The sculpted seats are comfortable, and they hold you in place well—key for a sports car. The torso bolsters adjust, enabling them to expand for larger drivers and snug up for track excursions. There is a padded, concave niche for the driver’s right knee that makes the narrow cockpit much more livable than it otherwise would have been. This is proof that small, clever ideas can make a big difference.

Visibility is not ideal, but it is better than drivers might expect, particularly to the rear. That small window in the hatchback, flanked by thick pillars, provides a decent view out the back.  

2020 Toyota Supra interior

What We Don’t Like

There is precious little to gripe about, especially once you accept that sports cars have inherent compromises.

For instance, getting in or out of the low-slung car favors the youthful. The door and center armrests are rather firm.

The ride is taut and busy, even on the highway. But the handling is so good that the payoff for the sports-car-typical ride is clear.

Visibility through the short glass is restricted but certainly workable. A greater nuisance is how unpleasant it is to have the windows down when driving at highway speeds, because that allows the wind to swirl and create an uncomfortable drone.

There is no sunroof. Instead, there are a couple of bumps in the roof to allow space for helmets. This has a practical benefit because it maximizes headroom and helps keep the car's weight low (powered glass panels are heavy), and it's also a nod to race cars.

What We’ll Keep Our Eyes On

It is firmly established that the Supra is a hoot to play with. It impressed us on the track and delighted us on local jaunts, but we are interested in seeing how it is to live with on a daily basis for an extended period.

There is no question that the Supra is quick, with ferocious acceleration always a throttle squeeze away. We are eager to see how it compares in our formal track testing to its sports car rivals, the Z4, and the previous-generation Supra.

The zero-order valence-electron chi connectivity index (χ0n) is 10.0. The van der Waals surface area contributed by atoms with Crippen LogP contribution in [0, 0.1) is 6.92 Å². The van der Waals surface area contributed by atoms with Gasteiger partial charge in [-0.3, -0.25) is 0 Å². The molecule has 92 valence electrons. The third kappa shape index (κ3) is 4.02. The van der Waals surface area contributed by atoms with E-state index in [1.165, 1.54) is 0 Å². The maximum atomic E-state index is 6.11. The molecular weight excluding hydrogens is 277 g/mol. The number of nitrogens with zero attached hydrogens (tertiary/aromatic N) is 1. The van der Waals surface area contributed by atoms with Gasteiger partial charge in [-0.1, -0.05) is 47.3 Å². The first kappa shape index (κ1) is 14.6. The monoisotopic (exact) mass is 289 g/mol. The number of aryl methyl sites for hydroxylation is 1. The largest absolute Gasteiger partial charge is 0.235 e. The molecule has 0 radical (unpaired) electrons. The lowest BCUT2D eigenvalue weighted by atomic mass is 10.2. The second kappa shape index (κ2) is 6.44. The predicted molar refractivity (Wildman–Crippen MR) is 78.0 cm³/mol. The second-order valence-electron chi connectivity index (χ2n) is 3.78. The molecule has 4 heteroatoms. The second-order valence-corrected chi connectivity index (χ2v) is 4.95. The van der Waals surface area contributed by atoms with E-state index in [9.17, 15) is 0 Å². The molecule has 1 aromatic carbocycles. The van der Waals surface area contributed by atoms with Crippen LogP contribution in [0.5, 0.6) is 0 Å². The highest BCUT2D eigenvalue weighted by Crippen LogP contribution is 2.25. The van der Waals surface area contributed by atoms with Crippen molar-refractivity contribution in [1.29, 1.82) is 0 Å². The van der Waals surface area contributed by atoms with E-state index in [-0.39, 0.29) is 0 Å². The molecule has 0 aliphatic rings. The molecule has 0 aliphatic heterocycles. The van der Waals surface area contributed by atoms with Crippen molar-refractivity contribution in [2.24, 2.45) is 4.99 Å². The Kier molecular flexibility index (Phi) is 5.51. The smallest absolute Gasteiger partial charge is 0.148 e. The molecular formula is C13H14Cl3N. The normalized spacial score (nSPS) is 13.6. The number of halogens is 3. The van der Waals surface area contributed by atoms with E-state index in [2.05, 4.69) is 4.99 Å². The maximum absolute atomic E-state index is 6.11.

Once testing is complete, it may be telling to see how frequently the staff signs out the Supra. Our test fleet has more cars than we have drivers, so the number of miles logged on a car compared with those of other vehicles we own amounts to votes in a popularity contest. And right now, we are seeing that the Z4 is often shunned for more comfortable rides.

We very much look forward to buying our own Supra, once they go on sale this summer.

2020 Toyota Supra rear

1994 Toyota Supra road test in Consumer Reports Magazine
Click on the image to download a PDF of our June 1994 review of the Toyota Supra Turbo.

CR’s 1994 Toyota Supra Road Test

Consumer Reports published its last Toyota Supra road test in the June 1994 magazine. The turbocharged test car cost $48,000—equivalent to over $80,000 in today’s inflation-adjusted dollars. It raced 0-60 mph in 5.9 seconds, and it returned 24 mpg overall.

That fourth-generation Supra received our highest rating for acceleration, transmission, routine handling, emergency handling, and braking on a five-point scale. (Comparable ratings for the Acura Integra GS-R, Ford Mustang GT, and Toyota Celica GT in the same issue were above average but mixed.) Rear-seat comfort and the trunk received our lowest rating—common for the category. Ride was below average, as was the Mustang GT.

Here are few highlights from that report (PDF):

  • “The Supra Turbo didn’t disappoint: It provided blistering acceleration, and it handily broke our records for stopping distance on dry pavement and for outright cornering grip on our skid pad.”
  • “At our track, we had merely to point the Supra and shot it from corner to corner. Only the width of its body limited the speed through our avoidance maneuver. The steering is quick but lacks much feel. The ride is harsh and noisy.”
  • “The Supra Turbo scored higher, overall, than any sports car we’ve tested, but its sole, relentless objective is to go very fast indeed.”
     

About the cars we rent: Consumer Reports tests only the cars that we purchase. We pay automakers on occasion to drive early or different versions of cars we ultimately buy (we don't borrow press cars free of charge, as many other publications do), but those impressions are never part of the 50-plus-evaluation regimen that we put our purchased cars through.